Everybody wants to know about the drinking. According to this momentous TV series, Mad Men, a lush recounting of the frolics and foibles of New York’s advertising execs and their secs in the ’50s and ’60s, those guys always seemed to be pulling on a stiff drink and a cigarette, and probably trying to pull someone else’s spouse into their arms.
Season Five of Mad Men has just started up again on AMC, and it’s likely we’ll be hearing a lot about the Vietnam-era of social upheaval. It remains to be seen if the fires of feminism finally come to scorch the fingers of those fanny-pinchers who have made life hell for the secretarial pool.
The lurid chauvinism is perhaps one reason why some women can’t stand Mad Men. An oft-heard complaint from women who lived through the chauvinism of yesteryear is that there is no joy in seeing evocations of the boozy, sexist past. It does not matter that the whole purpose of the show might actually be to remind people of how far we’ve come, baby. It still gives some women the willies. It is not like Downton Abbey or some other distant, Edwardian-era starchfest. This is our American world, just a little removed.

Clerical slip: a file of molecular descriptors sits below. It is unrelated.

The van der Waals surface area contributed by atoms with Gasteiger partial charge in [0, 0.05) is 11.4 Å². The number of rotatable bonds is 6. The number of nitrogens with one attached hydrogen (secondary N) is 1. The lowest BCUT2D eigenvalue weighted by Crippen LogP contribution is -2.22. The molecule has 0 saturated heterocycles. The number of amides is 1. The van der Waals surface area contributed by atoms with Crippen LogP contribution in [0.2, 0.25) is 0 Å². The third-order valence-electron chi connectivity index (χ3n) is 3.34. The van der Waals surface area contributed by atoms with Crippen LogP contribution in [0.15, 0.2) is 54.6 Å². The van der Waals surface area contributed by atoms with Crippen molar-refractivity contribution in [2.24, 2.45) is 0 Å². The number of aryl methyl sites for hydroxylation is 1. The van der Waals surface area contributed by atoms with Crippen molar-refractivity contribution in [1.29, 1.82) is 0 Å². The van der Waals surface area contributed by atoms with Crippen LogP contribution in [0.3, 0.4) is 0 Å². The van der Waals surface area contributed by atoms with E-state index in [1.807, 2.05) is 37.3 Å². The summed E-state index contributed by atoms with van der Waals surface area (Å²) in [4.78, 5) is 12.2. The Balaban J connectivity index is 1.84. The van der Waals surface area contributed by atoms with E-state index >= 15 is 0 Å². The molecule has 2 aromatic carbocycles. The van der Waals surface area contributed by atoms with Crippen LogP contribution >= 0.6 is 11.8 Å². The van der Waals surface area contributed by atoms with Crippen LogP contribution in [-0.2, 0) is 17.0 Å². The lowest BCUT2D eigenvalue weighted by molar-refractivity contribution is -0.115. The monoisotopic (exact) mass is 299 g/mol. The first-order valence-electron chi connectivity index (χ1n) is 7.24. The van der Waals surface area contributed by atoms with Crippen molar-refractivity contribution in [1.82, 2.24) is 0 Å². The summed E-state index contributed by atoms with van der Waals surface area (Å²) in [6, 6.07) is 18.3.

Here in the hills of Greenwich, however, there is one crowd that has taken a special interest in the show—the folks who actually worked in that long-gone era when Madison Avenue seemed to rule the land and, perforce, the world. They, too, share mixed emotions about the Emmy-winning show.
“I’m often asked, ‘Verne, was it really the same as Mad Men?’” laughs Verne Westerberg, a publishing executive who took many a wild 5:11 trainride to Riverside back in the day. “And I always say, ‘Those guys are amateurs.’”
Of course, it’s not as if Mad Men is the first show to ever take the advertising business to task. Even during the years of its postwar ascendancy, Madison Avenue’s loyal troops were the subject of countless japes and satires. Movies like The Hucksters and Rally ’Round the Flag, Boys competed with bestsellers like The Man in the Gray Flannel Suit in portraying the business as crass and unseemly. Mad Magazine, then very influential, constantly ridiculed the timid, half-sloshed ad men tumbling out of the bar car at suburban stations.